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BROCHURE RACK

Illegal Maltese bird hunting getting worse

30/09/2008 09:35:55
old_images/m/maltahunthoneybuzzardmedium

Honey buzzard shot in Malta. Credit Birdlife Malta

The illegal shooting of birds of prey and other protected species in the Maltese islands has peaked this autumn, prompting renewed calls from BirdLife Malta and the RSPB for tougher action to be taken by the Maltese authorities against the illegal hunters.

September 2008. Over the past two weeks, birdwatchers from all over Europe have visited the island to assess the population of migrating birds and to witness and record the slaughter for themselves. The two-week programme, known as the ‘Raptor Camp', was organised by BirdLife Malta - the RSPB's partner in the Maltese islands.

Worst season in recent years
Dr Andre Raine, BirdLife Malta's conservation manager, said: "Many observers have commented this is the worst season in recent years."

RSPB observer
The RSPB's Grahame Madge, who attended the Raptor Camp, said: "To anyone who hasn't seen it for themselves, the scale of the slaughter beggars belief. A rogue element of the island's 12,000 hunters will blast at anything that flies, and casualties from the two weeks included a black stork, herons, bee-eaters and many birds of prey.

"Lying on a major migration route across the Mediterranean, birds pass over the islands in extremely large numbers. On good days for migration, when several hundred birds of prey pass through, the hunters are stirred into frenzy - desperate to shoot as many as possible, even within protected areas.

Purple heron shot in Malta in 2007. Credit Birdlife Malta.

Purple heron shot in Malta in 2007. Credit Birdlife Malta.

"On one day, I witnessed a large movement of honey buzzards and other birds of prey. The hunters could clearly be seen identifying the best vantage points in a bid to shoot them. Sadly, I also watched the death throes of a mortally wounded honey buzzard that had to be put down by a vet.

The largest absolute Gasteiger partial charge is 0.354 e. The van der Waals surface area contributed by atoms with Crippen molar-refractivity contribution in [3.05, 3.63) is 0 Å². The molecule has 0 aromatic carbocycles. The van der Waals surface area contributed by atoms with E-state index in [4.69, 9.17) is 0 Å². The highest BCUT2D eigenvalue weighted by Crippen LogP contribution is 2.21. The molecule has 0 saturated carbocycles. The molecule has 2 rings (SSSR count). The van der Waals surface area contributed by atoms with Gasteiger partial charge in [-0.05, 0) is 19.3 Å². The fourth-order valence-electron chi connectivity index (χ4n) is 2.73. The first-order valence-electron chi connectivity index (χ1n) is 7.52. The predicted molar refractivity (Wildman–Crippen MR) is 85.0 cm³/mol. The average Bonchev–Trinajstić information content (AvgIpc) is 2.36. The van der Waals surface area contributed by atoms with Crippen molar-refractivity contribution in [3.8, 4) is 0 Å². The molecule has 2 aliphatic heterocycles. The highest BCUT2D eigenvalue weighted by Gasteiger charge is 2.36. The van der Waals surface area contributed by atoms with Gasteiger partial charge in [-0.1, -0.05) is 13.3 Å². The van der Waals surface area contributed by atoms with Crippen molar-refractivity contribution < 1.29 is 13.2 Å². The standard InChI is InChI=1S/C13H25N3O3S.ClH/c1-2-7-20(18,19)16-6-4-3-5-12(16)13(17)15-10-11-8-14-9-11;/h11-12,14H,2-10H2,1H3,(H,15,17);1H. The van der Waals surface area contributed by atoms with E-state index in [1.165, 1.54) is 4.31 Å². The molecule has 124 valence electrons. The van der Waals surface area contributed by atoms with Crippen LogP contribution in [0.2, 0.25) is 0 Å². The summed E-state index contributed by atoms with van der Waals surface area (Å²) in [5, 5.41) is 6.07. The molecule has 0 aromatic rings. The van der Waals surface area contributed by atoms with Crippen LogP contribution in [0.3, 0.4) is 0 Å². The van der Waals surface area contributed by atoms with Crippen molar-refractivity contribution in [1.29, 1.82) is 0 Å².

"Visiting Malta this month has been the only occasion in my three decades of watching birds when I've not wanted to see great views of birds of prey; when I saw a marsh harrier or a honey buzzard flying low, I was just praying that it climbed higher to soar beyond the reach of the hunters' guns."

Seventeen birds of prey with verified gunshot injuries have been received by BirdLife Malta during the Raptor Camp. On two separate days, four were received each day.

Tip of the iceberg
Dr Andre Raine, added: "If BirdLife Malta can receive 17 birds of prey with confirmed gunshot injuries in eight days, then the actual number of protected birds that are being shot throughout the country must be very high. The chances of a shot bird being brought to the BirdLife Malta offices are low since the birds we receive have to escape the hunter who shot them and then be found by someone willing to hand them over to us. Therefore, this really is only the tip of the iceberg."

Two of the birds, a marsh harrier and a honey buzzard, were found by Raptor Camp participants within a protected area known as Buskett Forest, highlighting a worrying trend that hunters are now returning to areas where they had been successfully removed in the past.

"It seems that hunters feel they can simply do as they please," continued Dr Raine. "The government must crack down on illegal hunters, otherwise the slaughter will continue over the coming weeks."

BirdLife Malta states that the scale of illegal hunting suggests that the culprits are more than the "the very few untouchables" as suggested by FKNK, a body representing hunters on the islands.

Bird of prey migration will continue over Malta until mid-October. It can be expected that there will be several more days in the coming weeks when large numbers of these birds will gather over the islands.

A natural park sign defaced by opponents of BirdLife Malta. Malta, September 2008. Obviously deep thinking and poetic people.

A natural park sign defaced by opponents of BirdLife Malta. Malta, September 2008. Obviously deep thinking and poetic people.

Criminal act

Geoffrey Saliba, BirdLife Malta's campaign co-ordinator, said: "If our government does not stop seeing the hunting issue as an argument between two sides, the slaughter will continue. Illegal hunting across Malta is a national and international problem and a criminal act that defies national and international law and it must be stopped now."

"The only way to put a stop to the killing is to make sure that those who are found guilty of these crimes are punished to the fullest extent of the law. The fines for those caught hunting illegally must be increased and the hunting licenses of repeat offenders must be cancelled. If the government is serious about curbing illegal hunting, the police should be given the resources needed to counter the unacceptable level of hunting."

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